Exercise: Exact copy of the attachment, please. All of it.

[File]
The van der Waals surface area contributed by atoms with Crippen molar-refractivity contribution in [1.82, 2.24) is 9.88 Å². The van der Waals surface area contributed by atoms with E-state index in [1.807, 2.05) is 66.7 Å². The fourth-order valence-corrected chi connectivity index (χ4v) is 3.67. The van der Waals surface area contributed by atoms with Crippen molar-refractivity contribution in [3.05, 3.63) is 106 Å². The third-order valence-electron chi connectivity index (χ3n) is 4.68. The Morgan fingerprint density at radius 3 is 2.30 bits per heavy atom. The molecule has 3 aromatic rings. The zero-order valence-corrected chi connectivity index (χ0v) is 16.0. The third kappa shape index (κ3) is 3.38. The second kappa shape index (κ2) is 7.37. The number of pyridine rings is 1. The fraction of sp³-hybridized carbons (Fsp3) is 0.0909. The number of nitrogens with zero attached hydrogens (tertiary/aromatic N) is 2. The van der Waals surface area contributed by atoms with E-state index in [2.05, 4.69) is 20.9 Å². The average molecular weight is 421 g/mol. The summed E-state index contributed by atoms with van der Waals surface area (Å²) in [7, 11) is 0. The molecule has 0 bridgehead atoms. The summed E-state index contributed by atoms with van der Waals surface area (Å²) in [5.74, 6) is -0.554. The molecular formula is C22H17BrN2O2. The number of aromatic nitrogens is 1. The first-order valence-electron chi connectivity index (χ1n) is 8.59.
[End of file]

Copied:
The van der Waals surface area contributed by atoms with Crippen molar-refractivity contribution in [1.82, 2.24) is 9.88 Å². The van der Waals surface area contributed by atoms with E-state index in [1.807, 2.05) is 66.7 Å². The fourth-order valence-corrected chi connectivity index (χ4v) is 3.67. The van der Waals surface area contributed by atoms with Crippen molar-refractivity contribution in [3.05, 3.63) is 106 Å². The third-order valence-electron chi connectivity index (χ3n) is 4.68. The Morgan fingerprint density at radius 3 is 2.30 bits per heavy atom. The molecule has 3 aromatic rings. The zero-order valence-corrected chi connectivity index (χ0v) is 16.0. The third kappa shape index (κ3) is 3.38. The second kappa shape index (κ2) is 7.37. The number of pyridine rings is 1. The fraction of sp³-hybridized carbons (Fsp3) is 0.0909. The number of nitrogens with zero attached hydrogens (tertiary/aromatic N) is 2. The van der Waals surface area contributed by atoms with E-state index in [2.05, 4.69) is 20.9 Å². The average molecular weight is 421 g/mol. The summed E-state index contributed by atoms with van der Waals surface area (Å²) in [7, 11) is 0. The molecule has 0 bridgehead atoms. The summed E-state index contributed by atoms with van der Waals surface area (Å²) in [5.74, 6) is -0.554. The molecular formula is C22H17BrN2O2. The number of aromatic nitrogens is 1. The first-order valence-electron chi connectivity index (χ1n) is 8.59.